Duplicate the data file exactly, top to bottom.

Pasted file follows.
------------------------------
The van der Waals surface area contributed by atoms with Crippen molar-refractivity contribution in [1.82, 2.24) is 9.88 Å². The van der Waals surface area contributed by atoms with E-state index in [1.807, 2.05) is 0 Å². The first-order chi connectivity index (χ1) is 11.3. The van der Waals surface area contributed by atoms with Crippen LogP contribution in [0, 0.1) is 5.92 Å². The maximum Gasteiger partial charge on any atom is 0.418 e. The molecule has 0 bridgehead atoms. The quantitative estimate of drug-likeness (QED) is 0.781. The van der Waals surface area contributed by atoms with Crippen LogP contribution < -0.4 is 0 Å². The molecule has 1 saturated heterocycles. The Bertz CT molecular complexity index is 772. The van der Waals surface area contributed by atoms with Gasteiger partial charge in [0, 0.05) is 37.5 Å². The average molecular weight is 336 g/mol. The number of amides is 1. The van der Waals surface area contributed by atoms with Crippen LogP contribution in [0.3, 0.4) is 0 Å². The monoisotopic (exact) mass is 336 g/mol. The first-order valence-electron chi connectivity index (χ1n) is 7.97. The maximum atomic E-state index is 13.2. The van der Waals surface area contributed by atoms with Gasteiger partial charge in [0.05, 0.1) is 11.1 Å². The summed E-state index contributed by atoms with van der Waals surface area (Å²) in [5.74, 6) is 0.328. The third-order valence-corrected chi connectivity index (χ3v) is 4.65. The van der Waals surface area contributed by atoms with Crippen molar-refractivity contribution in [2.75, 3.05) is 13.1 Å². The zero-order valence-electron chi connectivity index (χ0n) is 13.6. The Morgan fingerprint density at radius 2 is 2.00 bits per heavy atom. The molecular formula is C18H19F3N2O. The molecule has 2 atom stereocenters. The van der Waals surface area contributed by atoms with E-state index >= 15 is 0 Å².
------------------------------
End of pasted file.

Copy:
The van der Waals surface area contributed by atoms with Crippen molar-refractivity contribution in [1.82, 2.24) is 9.88 Å². The van der Waals surface area contributed by atoms with E-state index in [1.807, 2.05) is 0 Å². The first-order chi connectivity index (χ1) is 11.3. The van der Waals surface area contributed by atoms with Crippen LogP contribution in [0, 0.1) is 5.92 Å². The maximum Gasteiger partial charge on any atom is 0.418 e. The molecule has 0 bridgehead atoms. The quantitative estimate of drug-likeness (QED) is 0.781. The van der Waals surface area contributed by atoms with Crippen LogP contribution < -0.4 is 0 Å². The molecule has 1 saturated heterocycles. The Bertz CT molecular complexity index is 772. The van der Waals surface area contributed by atoms with Gasteiger partial charge in [0, 0.05) is 37.5 Å². The average molecular weight is 336 g/mol. The number of amides is 1. The van der Waals surface area contributed by atoms with Crippen LogP contribution in [0.3, 0.4) is 0 Å². The monoisotopic (exact) mass is 336 g/mol. The first-order valence-electron chi connectivity index (χ1n) is 7.97. The maximum atomic E-state index is 13.2. The van der Waals surface area contributed by atoms with Gasteiger partial charge in [0.05, 0.1) is 11.1 Å². The summed E-state index contributed by atoms with van der Waals surface area (Å²) in [5.74, 6) is 0.328. The third-order valence-corrected chi connectivity index (χ3v) is 4.65. The van der Waals surface area contributed by atoms with Crippen molar-refractivity contribution in [2.75, 3.05) is 13.1 Å². The zero-order valence-electron chi connectivity index (χ0n) is 13.6. The Morgan fingerprint density at radius 2 is 2.00 bits per heavy atom. The molecular formula is C18H19F3N2O. The molecule has 2 atom stereocenters. The van der Waals surface area contributed by atoms with E-state index >= 15 is 0 Å².